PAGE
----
National Teacher Appreciation Week
FORT LAUDERDALE/DAVIE, FL – When you look back on your life and see who the most influential people that helped shape you into the person you are today, were, for many of us, a teacher or two makes that list. After all, outside of our parents or caregivers, teachers have the most direct influence on our lives when we’re the most impressionable.
It’s in that spirit that we acknowledge all that our teachers have done – and continue to do – for our society during National Teacher Appreciation Week, May 1- 5.
It was once said that without teachers, no other profession would exist. Think about that – no matter what you do, whether you’re an auto mechanic, a police officer or a rocket scientist – you owe what you do to someone who taught you how to be what you are today. Teachers are taking today’s young minds and shaping them into tomorrow’s leaders; it is a tremendous responsibility.
Teachers are a rare breed – they aren’t pursuing a career that is going to make them a millionaire or allow them to live a jet-set lifestyle. Ask any teacher and to a person they will tell you it is something they truly love, a calling if you will, that they had at an early age. They do it because they love it, not because they are going to get rich or famous.
Their payoff is the look on a child’s face when they finally get that math concept that had been eluding them, or the child who conquers his/her fear and stands in front of their classmates and delivers a powerful speech. Or seeing a student walk across the stage and get their diploma, knowing what a difficult journey that was. To them, the result of their work is truly priceless, and for that, we take time to say thank you.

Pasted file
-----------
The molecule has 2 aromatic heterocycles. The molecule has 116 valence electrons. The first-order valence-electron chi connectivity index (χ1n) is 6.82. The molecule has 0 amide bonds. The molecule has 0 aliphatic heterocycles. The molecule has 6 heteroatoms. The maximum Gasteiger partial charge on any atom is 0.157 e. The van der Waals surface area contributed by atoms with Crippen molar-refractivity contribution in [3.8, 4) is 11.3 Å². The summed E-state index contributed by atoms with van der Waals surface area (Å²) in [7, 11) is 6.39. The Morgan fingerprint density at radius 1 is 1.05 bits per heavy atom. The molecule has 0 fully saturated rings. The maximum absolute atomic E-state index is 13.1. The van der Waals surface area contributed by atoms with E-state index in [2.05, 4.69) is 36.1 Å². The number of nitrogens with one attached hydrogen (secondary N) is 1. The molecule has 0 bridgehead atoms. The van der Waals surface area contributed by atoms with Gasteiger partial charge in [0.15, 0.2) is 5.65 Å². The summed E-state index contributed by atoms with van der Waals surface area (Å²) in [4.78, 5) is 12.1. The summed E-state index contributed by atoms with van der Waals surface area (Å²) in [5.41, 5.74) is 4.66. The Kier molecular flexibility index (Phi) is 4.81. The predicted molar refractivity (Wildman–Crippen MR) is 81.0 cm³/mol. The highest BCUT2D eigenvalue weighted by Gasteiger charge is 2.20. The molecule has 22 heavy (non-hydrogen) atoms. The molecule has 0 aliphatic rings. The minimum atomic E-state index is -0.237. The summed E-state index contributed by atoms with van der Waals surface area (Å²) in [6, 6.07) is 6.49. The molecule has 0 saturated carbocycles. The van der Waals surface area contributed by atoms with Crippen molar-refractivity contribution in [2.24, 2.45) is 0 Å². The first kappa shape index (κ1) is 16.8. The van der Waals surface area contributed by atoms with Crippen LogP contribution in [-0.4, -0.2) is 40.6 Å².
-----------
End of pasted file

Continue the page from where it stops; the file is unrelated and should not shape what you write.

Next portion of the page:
But we cannot look at the teaching profession without acknowledging that it is under attack on a number of fronts. Nearly 50 percent of new teachers are leaving the profession within their first five years. There are many reasons for that – from the low salaries dedicated for new teachers, to little or no support from their school or district when they enter the classroom for the first time, to what many in the profession say is a declining respect for the job itself.
That’s why colleges of education, such as NSU’s Abraham S. Fischler College of Education, are rededicating themselves to ensuring they not only provide students with the knowledge and abilities to become teachers, but to also work with school districts locally and nationwide, to find out what more can be done to support their newest educators so they can be successful.
So as we recognize National Teacher Appreciation Week, I encourage those of you who have children in school to take a moment to thank their teachers for all they do each and every day. If you are a student, please thank your teachers as they are helping you achieve your goals. If you’re a graduate, reach out to those former teachers who had the most influence on you and say thanks for all they did for you when you were in school.
It’s time we re-establish some of the luster that the teaching profession has lost over the years, and what a better way to start than during National Teacher Appreciation Week.
Thank you, teachers!
Dr. George L. Hanbury II, President and CEO of Nova Southeastern University, a private, not-for-profit institution that has campuses in Fort Lauderdale, Fort Myers, Jacksonville, Miami, Miramar, Orlando, Palm Beach, and Tampa, Florida, as well as San Juan, Puerto Rico, while maintaining a presence online globally.